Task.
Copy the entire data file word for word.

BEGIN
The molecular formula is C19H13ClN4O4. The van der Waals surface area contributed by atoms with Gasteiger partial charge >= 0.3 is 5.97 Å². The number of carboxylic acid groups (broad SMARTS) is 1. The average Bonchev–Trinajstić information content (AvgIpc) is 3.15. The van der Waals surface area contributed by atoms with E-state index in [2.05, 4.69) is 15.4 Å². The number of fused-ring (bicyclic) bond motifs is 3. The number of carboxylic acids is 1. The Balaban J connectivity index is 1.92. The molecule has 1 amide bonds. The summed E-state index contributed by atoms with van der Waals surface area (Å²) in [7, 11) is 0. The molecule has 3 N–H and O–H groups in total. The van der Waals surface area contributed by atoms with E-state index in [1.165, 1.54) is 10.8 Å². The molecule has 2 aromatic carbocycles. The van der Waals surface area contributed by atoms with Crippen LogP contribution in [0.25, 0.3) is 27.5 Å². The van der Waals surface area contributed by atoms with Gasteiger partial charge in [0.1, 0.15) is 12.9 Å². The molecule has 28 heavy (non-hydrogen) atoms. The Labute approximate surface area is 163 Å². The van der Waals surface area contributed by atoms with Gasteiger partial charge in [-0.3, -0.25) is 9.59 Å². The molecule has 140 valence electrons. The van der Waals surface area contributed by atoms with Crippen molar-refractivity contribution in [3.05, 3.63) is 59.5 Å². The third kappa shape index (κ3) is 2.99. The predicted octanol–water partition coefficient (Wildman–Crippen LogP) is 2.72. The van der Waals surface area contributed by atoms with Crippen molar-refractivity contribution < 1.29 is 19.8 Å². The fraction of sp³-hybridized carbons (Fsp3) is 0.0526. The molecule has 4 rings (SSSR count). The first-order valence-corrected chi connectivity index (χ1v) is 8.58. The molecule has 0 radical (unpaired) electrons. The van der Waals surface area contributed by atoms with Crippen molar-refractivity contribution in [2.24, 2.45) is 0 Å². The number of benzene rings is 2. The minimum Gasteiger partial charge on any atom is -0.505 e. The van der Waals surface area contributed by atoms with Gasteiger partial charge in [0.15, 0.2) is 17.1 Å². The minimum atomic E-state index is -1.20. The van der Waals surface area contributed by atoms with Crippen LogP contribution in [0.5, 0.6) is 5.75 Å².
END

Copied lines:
The molecular formula is C19H13ClN4O4. The van der Waals surface area contributed by atoms with Gasteiger partial charge >= 0.3 is 5.97 Å². The number of carboxylic acid groups (broad SMARTS) is 1. The average Bonchev–Trinajstić information content (AvgIpc) is 3.15. The van der Waals surface area contributed by atoms with E-state index in [2.05, 4.69) is 15.4 Å². The number of fused-ring (bicyclic) bond motifs is 3. The number of carboxylic acids is 1. The Balaban J connectivity index is 1.92. The molecule has 1 amide bonds. The summed E-state index contributed by atoms with van der Waals surface area (Å²) in [7, 11) is 0. The molecule has 3 N–H and O–H groups in total. The van der Waals surface area contributed by atoms with E-state index in [1.165, 1.54) is 10.8 Å². The molecule has 2 aromatic carbocycles. The van der Waals surface area contributed by atoms with Crippen LogP contribution in [0.25, 0.3) is 27.5 Å². The van der Waals surface area contributed by atoms with Gasteiger partial charge in [0.1, 0.15) is 12.9 Å². The molecule has 28 heavy (non-hydrogen) atoms. The Labute approximate surface area is 163 Å². The van der Waals surface area contributed by atoms with Gasteiger partial charge in [-0.3, -0.25) is 9.59 Å². The molecule has 140 valence electrons. The van der Waals surface area contributed by atoms with Crippen molar-refractivity contribution in [3.05, 3.63) is 59.5 Å². The third kappa shape index (κ3) is 2.99. The predicted octanol–water partition coefficient (Wildman–Crippen LogP) is 2.72. The van der Waals surface area contributed by atoms with Crippen molar-refractivity contribution < 1.29 is 19.8 Å². The fraction of sp³-hybridized carbons (Fsp3) is 0.0526. The molecule has 4 rings (SSSR count). The first-order valence-corrected chi connectivity index (χ1v) is 8.58. The molecule has 0 radical (unpaired) electrons. The van der Waals surface area contributed by atoms with Crippen molar-refractivity contribution in [2.24, 2.45) is 0 Å². The number of benzene rings is 2. The minimum Gasteiger partial charge on any atom is -0.505 e. The van der Waals surface area contributed by atoms with Gasteiger partial charge in [0.15, 0.2) is 17.1 Å². The minimum atomic E-state index is -1.20. The van der Waals surface area contributed by atoms with Crippen LogP contribution in [0.5, 0.6) is 5.75 Å².